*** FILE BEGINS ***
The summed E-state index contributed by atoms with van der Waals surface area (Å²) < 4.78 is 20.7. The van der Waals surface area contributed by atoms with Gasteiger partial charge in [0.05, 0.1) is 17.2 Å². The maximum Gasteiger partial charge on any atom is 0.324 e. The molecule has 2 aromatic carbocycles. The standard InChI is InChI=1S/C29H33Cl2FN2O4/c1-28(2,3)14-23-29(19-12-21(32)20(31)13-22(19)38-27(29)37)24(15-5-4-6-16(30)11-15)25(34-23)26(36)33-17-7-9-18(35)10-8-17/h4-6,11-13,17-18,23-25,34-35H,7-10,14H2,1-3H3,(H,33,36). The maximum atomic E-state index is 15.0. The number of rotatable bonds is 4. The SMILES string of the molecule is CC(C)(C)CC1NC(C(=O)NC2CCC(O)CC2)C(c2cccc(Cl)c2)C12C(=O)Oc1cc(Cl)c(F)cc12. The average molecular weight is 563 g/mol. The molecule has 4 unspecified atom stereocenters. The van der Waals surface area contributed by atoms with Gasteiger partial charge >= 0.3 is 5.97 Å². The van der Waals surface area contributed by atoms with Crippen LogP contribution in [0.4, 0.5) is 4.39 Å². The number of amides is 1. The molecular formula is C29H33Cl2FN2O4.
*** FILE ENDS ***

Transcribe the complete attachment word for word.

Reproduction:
The summed E-state index contributed by atoms with van der Waals surface area (Å²) < 4.78 is 20.7. The van der Waals surface area contributed by atoms with Gasteiger partial charge in [0.05, 0.1) is 17.2 Å². The maximum Gasteiger partial charge on any atom is 0.324 e. The molecule has 2 aromatic carbocycles. The standard InChI is InChI=1S/C29H33Cl2FN2O4/c1-28(2,3)14-23-29(19-12-21(32)20(31)13-22(19)38-27(29)37)24(15-5-4-6-16(30)11-15)25(34-23)26(36)33-17-7-9-18(35)10-8-17/h4-6,11-13,17-18,23-25,34-35H,7-10,14H2,1-3H3,(H,33,36). The maximum atomic E-state index is 15.0. The number of rotatable bonds is 4. The SMILES string of the molecule is CC(C)(C)CC1NC(C(=O)NC2CCC(O)CC2)C(c2cccc(Cl)c2)C12C(=O)Oc1cc(Cl)c(F)cc12. The average molecular weight is 563 g/mol. The molecule has 4 unspecified atom stereocenters. The van der Waals surface area contributed by atoms with Gasteiger partial charge >= 0.3 is 5.97 Å². The van der Waals surface area contributed by atoms with Crippen LogP contribution in [0.4, 0.5) is 4.39 Å². The number of amides is 1. The molecular formula is C29H33Cl2FN2O4.